Kids under 5 with HIV are dying at high rates. Here's why.

a woman sits on a bench holding a baby wrapped in a blanket, whose face is turned from the camera
Fewer babies are contracting HIV thanks to medicines that prevent HIV-positive mothers from passing the virus to their children, as was the case for this mother and her HIV-negative child. However, the children that do still contract HIV suffer critical gaps in treatment. (Image credit: MARCO LONGARI / Staff via Getty Images)

Among people with HIV, young children are the likeliest to die while receiving treatment.

This is likely because many children under 5 already have severely weakened immune systems by the time they're diagnosed with HIV, if they are ever diagnosed, according to a Centers for Disease Control and Prevention Morbidity and Mortality Weekly Report (MMWR) published Friday (Dec. 1).

Once on medication, young kids are also more likely than older groups to have interruptions in their treatment. HIV drugs, called antiretroviral therapy (ART), work by driving down the amount of virus in a person's blood until it's undetectable — but if treatment is stopped, viral levels rebound and the infection progresses towards AIDS.

Moreover, young children in low-resource settings, including regions in sub-Saharan Africa, suffer high death rates from other conditions, such as pneumonia and malnutrition, which compound their risk of death with HIV, according to the report.

And these death and treatment-interruption rates "are likely underreported," as children are lost to follow-up and there are inconsistencies in how the data is tracked between locations, the MMWR authors added. Children's HIV services must be prioritized in order to get more kids on consistent ART treatment and avoid preventable deaths, the report concluded.

Related: We could end the AIDS epidemic in less than a decade. Here's how.

It was already known that children under 5 are less likely to receive an HIV diagnosis and be started on ART than older age groups. But less was known about the disparities between young children and older people that are both on ART.

The new report focused on people receiving ART through the United States President's Emergency Plan for AIDS Relief (PEPFAR), a program launched in 2003 to help extinguish the HIV epidemic across the world. PEPFAR currently works in 55 countries in which 78% of people with HIV live, according to the 2023 report from the Joint United Nations Programme on HIV/AIDS (UNAIDS).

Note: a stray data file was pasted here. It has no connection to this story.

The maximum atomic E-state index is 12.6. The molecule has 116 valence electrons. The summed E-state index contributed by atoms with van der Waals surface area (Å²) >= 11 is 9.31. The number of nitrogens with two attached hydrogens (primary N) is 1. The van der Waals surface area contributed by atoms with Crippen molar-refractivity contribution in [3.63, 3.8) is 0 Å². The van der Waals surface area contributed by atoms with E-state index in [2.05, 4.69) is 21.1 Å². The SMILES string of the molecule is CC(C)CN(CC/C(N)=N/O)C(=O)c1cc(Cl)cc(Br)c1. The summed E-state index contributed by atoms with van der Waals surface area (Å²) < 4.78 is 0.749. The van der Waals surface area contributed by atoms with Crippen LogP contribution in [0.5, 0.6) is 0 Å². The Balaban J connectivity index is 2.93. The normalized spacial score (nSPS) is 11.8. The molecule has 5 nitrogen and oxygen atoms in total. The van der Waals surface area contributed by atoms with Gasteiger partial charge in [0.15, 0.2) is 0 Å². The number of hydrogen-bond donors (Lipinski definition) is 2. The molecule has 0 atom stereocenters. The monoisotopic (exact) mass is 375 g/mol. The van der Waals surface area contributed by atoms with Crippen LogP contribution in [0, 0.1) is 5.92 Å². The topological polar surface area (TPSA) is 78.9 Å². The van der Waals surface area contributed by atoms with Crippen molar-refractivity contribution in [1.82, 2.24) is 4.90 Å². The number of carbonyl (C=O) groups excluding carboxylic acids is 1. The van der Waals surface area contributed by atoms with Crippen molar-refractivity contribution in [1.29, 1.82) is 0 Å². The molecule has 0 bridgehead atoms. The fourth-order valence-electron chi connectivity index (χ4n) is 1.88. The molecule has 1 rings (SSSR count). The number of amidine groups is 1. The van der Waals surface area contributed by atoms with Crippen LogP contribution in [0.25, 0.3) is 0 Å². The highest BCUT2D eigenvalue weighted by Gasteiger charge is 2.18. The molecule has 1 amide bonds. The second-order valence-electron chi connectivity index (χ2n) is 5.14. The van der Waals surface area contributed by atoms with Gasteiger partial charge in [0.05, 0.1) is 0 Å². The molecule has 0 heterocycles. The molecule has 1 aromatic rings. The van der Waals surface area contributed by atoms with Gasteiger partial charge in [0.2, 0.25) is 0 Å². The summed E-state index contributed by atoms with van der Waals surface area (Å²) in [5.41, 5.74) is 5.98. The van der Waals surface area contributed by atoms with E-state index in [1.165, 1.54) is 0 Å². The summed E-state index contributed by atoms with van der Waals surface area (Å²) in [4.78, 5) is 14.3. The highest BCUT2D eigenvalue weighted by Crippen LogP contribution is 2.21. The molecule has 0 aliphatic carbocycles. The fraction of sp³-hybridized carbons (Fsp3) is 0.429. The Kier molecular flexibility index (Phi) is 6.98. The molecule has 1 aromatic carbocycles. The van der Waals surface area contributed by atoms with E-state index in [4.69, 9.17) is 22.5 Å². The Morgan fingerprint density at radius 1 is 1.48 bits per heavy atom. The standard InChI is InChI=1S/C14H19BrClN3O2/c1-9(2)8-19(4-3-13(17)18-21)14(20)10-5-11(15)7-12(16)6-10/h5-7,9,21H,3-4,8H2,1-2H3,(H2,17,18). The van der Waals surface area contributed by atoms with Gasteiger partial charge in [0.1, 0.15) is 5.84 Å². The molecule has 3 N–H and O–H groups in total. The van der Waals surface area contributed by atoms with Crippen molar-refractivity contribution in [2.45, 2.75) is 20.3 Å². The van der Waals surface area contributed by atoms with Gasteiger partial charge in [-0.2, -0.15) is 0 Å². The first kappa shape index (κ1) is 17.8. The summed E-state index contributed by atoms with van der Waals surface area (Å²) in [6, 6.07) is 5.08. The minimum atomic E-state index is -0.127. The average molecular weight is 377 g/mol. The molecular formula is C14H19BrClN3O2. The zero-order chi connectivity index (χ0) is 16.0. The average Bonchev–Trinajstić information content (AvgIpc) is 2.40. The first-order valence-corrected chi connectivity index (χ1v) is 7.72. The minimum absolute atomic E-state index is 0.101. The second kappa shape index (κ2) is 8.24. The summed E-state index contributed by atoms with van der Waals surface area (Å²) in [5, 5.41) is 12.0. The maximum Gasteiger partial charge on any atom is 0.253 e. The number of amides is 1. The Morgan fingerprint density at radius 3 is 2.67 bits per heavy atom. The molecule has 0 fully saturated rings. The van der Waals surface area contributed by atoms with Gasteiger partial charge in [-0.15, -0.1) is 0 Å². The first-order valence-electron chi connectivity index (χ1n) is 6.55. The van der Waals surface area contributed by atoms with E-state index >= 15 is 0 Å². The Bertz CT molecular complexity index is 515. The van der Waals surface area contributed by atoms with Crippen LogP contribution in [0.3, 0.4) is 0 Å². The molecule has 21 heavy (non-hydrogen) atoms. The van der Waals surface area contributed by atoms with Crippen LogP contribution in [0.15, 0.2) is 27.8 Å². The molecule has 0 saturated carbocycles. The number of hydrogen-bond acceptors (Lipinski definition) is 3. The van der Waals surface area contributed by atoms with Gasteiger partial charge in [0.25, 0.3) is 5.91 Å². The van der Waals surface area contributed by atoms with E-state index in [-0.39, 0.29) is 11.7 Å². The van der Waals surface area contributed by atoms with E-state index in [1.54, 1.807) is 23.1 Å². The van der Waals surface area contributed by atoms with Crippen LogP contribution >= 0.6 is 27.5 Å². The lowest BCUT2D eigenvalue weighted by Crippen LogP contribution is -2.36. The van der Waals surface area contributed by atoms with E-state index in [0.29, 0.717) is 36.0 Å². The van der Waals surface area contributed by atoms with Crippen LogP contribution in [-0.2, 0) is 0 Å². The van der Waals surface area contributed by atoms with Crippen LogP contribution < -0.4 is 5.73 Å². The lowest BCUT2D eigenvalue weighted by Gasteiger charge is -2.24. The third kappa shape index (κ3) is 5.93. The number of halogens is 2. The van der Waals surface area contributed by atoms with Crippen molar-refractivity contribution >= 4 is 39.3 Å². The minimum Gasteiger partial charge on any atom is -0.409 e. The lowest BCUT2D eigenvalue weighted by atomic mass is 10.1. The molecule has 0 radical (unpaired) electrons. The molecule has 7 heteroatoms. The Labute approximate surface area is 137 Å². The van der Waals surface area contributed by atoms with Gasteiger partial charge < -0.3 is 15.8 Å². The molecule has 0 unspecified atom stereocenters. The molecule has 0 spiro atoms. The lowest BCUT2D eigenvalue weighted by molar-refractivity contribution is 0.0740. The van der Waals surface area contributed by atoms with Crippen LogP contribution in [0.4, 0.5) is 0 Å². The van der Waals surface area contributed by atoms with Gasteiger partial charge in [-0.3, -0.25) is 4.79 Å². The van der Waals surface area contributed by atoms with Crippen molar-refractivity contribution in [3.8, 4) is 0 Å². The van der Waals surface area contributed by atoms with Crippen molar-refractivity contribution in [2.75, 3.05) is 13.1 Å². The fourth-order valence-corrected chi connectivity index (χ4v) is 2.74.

The rate of new HIV infections in kids has been falling in these countries, from 287,000 in 2010 to 109,000 in 2022, UNAIDS reported. However, when children do contract HIV, they often don't receive the treatment they need. Globally in 2022, only 57% of the 1.5 million children with HIV received treatment, and an estimated 84,000 died of AIDS-related illnesses. Only 46% of all children with HIV were "virally suppressed," meaning the virus in their blood was undetectable, compared with about 71% of all HIV-positive adults.

The new report looked at people who received ART through PEPFAR between October 2020 and September 2022. That included nearly 18 million people each quarter, including nearly 12,000 infants and 105,000 children ages 1 to 4.

Each year, nearly 5% of the treated infants died, as did 2.5% of the other children under 5. These death rates are many times higher than those in people of older ages, according to the MMWR. Children under 5 were also more likely to have pauses in treatment and less likely to be virally suppressed.

To improve matters, kids must be diagnosed as early as possible and be started on ART immediately after an HIV diagnosis. On this front, there are ongoing global efforts to ensure more children with HIV get tested and onboarded into consistent HIV care that suits their families' needs. Children must simultaneously be protected from other diseases, through vaccinations, for example, and from malnutrition, the MMWR authors noted.

One major challenge is that there are few child-friendly HIV drug formulas, but some recent advancements have helped to overcome that obstacle and make kids' ART easier to maintain.

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Nicoletta Lanese
Channel Editor, Health

Nicoletta Lanese is the health channel editor at Live Science and was previously a news editor and staff writer at the site. She holds a graduate certificate in science communication from UC Santa Cruz and degrees in neuroscience and dance from the University of Florida. Her work has appeared in The Scientist, Science News, the Mercury News, Mongabay and Stanford Medicine Magazine, among other outlets. Based in NYC, she also remains heavily involved in dance and performs in local choreographers' work.